Properties of Exterior Differentiation

We now investigate the properties of exterior differentiation.

Consider $d^2f=d(df)$. We have \begin{align} d^2 f = d(df) &= d\left(\Partial{f}{x^i}\,dx^i\right) \nonumber\\ &= d\left(\Partial{f}{x^i}\right)\wedge dx^i \nonumber\\ &= \frac{\partial^2f}{\partial x^j\partial x^i} \, dx^j \wedge dx^i = 0 \end{align} since mixed partial derivatives are independent of the order of differentiation, and the wedge product is antisymmetric. More formally, interchanging the dummy indices $i$ and $j$ changes the sign in the wedge product, but not the coefficient, thus demonstrating that $d^2f$ is equal to its negative, and must therefore be zero.

A similar argument works for differential forms of arbitrary rank. Suppose that \begin{equation} \alpha = f \, dx^I \end{equation} so that \begin{equation} d\alpha = df \wedge dx^I \end{equation} Then \begin{align} d^2 \alpha = d(d\alpha) &= d\left(\Partial{f}{x^i}\,dx^i\wedge dx^I\right) \nonumber\\ &= d\left(\Partial{f}{x^i}\right)\wedge dx^i\wedge dx^I \nonumber\\ &= \frac{\partial^2f}{\partial x^j\partial x^i} \, dx^j\wedge dx^i\wedge dx^I = 0 \end{align} This result is often summarized by writing \begin{equation} d^2 = 0 \end{equation}

In three Euclidean dimensions, this rule reduces to well-known identities. We have \begin{align} \grad\times\grad f &\longleftrightarrow {*}d(df) = {*}ddf = 0 \\ \grad\cdot(\grad\times\FF) &\longleftrightarrow {*}d{*}({*}dF) = *d{*}{*}dF = *ddF = 0 \end{align} Thus, the familiar identities $\grad\times\grad f=0$ and $\grad\cdot(\grad\times\FF)=0$ are both special cases of $d^2=0$.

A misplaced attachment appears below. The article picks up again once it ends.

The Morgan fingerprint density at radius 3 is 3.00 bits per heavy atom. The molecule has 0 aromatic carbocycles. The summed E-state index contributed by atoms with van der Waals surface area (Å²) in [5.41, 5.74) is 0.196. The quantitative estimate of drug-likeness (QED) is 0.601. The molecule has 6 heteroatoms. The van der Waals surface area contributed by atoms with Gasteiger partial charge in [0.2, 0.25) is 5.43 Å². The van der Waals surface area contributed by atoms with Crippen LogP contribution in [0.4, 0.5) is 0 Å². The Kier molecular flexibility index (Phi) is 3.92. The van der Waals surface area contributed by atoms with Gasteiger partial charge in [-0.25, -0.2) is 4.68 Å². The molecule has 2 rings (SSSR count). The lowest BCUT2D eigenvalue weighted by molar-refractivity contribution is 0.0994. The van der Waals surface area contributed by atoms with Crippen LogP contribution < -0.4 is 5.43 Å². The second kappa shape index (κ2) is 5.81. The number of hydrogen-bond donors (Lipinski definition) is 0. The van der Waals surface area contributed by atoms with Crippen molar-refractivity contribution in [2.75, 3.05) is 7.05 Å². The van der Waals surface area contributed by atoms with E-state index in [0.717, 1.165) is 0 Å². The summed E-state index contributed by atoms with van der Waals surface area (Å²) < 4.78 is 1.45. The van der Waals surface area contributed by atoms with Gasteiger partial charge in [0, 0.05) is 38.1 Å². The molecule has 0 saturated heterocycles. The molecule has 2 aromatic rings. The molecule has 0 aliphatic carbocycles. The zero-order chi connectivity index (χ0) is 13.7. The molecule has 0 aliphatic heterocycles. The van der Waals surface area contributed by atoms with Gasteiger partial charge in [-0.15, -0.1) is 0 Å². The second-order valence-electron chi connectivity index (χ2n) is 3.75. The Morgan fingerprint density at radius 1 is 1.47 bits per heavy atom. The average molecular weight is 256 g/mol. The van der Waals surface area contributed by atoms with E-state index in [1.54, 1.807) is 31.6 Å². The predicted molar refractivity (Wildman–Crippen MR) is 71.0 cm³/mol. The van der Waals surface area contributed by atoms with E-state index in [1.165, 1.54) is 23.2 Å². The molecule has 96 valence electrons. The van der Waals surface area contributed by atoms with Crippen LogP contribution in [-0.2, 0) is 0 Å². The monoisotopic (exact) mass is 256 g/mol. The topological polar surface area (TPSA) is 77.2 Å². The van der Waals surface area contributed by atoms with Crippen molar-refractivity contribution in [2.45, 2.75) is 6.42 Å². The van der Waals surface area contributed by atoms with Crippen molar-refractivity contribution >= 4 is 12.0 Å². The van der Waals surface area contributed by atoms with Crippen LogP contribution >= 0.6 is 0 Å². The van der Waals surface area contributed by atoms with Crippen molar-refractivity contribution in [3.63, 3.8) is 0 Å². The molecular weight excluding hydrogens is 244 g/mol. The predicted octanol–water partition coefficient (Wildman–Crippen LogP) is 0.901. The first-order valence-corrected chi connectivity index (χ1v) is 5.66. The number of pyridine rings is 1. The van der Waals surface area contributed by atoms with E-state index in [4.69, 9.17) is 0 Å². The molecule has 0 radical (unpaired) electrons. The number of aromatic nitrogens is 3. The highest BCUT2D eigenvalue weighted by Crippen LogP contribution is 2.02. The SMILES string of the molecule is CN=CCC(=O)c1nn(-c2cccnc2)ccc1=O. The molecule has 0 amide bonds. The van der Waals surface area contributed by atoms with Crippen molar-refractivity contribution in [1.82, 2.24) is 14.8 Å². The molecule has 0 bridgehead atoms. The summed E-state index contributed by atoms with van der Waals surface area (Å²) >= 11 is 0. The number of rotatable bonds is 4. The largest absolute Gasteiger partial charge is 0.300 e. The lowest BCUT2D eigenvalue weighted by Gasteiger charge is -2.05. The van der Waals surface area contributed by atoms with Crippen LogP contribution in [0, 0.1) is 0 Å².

Like all differential operators, $d$ also satisfies a product rule. With $\alpha$ a $p$-form as above, suppose that \begin{equation} \beta = h \, dx^J \end{equation} is a $q$-form. Then \begin{align} d(\alpha\wedge\beta) &= d \left( (f\,dx^I) \wedge (h\,dx^J) \right) \nonumber\\ &= d \left( fh\, dx^I \wedge dx^J \right) \nonumber\\ &= d(fh) \wedge dx^I \wedge dx^J \nonumber\\ &= (h\,df+f\,dh) \wedge dx^I \wedge dx^J \nonumber\\ &= h\,df \wedge dx^I \wedge dx^J + f\,dh \wedge dx^I \wedge dx^J \nonumber\\ &= (df \wedge dx^I) \wedge h\,dx^J + (-1)^p f\,dx^I\wedge (dh\wedge dx^J) \nonumber\\ &= d\alpha \wedge \beta + (-1)^p \alpha \wedge d\beta \end{align} where the factor of $(-1)^p$ arises from moving $dh$ through the $p$-form $dx^I$.

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